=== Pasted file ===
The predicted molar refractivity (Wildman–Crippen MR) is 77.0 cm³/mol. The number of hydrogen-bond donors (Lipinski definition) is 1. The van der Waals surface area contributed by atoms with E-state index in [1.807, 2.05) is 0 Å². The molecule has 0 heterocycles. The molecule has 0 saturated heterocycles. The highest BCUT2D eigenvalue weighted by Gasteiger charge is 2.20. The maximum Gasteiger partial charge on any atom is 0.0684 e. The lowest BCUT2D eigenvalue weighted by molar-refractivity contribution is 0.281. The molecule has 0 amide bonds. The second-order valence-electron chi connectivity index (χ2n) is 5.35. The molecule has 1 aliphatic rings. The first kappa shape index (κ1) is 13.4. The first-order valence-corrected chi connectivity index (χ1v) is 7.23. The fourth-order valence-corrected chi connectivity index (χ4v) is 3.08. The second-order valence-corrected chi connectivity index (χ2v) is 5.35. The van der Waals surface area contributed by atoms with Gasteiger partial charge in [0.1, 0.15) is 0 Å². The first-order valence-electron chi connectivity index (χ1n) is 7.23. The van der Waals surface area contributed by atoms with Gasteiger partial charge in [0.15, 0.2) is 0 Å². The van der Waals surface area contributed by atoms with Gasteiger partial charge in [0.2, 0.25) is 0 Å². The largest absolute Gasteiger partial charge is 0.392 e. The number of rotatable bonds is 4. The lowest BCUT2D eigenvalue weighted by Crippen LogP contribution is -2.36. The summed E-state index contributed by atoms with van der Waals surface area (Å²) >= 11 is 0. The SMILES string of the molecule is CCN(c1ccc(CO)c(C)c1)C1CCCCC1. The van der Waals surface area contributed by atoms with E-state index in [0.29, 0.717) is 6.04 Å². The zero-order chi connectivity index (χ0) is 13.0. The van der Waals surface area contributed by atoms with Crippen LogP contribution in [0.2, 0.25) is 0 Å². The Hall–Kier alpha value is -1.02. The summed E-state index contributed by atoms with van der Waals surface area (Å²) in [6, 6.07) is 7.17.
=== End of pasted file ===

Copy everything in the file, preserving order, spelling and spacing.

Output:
The predicted molar refractivity (Wildman–Crippen MR) is 77.0 cm³/mol. The number of hydrogen-bond donors (Lipinski definition) is 1. The van der Waals surface area contributed by atoms with E-state index in [1.807, 2.05) is 0 Å². The molecule has 0 heterocycles. The molecule has 0 saturated heterocycles. The highest BCUT2D eigenvalue weighted by Gasteiger charge is 2.20. The maximum Gasteiger partial charge on any atom is 0.0684 e. The lowest BCUT2D eigenvalue weighted by molar-refractivity contribution is 0.281. The molecule has 0 amide bonds. The second-order valence-electron chi connectivity index (χ2n) is 5.35. The molecule has 1 aliphatic rings. The first kappa shape index (κ1) is 13.4. The first-order valence-corrected chi connectivity index (χ1v) is 7.23. The fourth-order valence-corrected chi connectivity index (χ4v) is 3.08. The second-order valence-corrected chi connectivity index (χ2v) is 5.35. The van der Waals surface area contributed by atoms with Gasteiger partial charge in [0.1, 0.15) is 0 Å². The first-order valence-electron chi connectivity index (χ1n) is 7.23. The van der Waals surface area contributed by atoms with Gasteiger partial charge in [0.15, 0.2) is 0 Å². The van der Waals surface area contributed by atoms with Gasteiger partial charge in [0.2, 0.25) is 0 Å². The largest absolute Gasteiger partial charge is 0.392 e. The number of rotatable bonds is 4. The lowest BCUT2D eigenvalue weighted by Crippen LogP contribution is -2.36. The summed E-state index contributed by atoms with van der Waals surface area (Å²) >= 11 is 0. The SMILES string of the molecule is CCN(c1ccc(CO)c(C)c1)C1CCCCC1. The van der Waals surface area contributed by atoms with E-state index in [0.29, 0.717) is 6.04 Å². The zero-order chi connectivity index (χ0) is 13.0. The van der Waals surface area contributed by atoms with Crippen LogP contribution in [0.2, 0.25) is 0 Å². The Hall–Kier alpha value is -1.02. The summed E-state index contributed by atoms with van der Waals surface area (Å²) in [6, 6.07) is 7.17.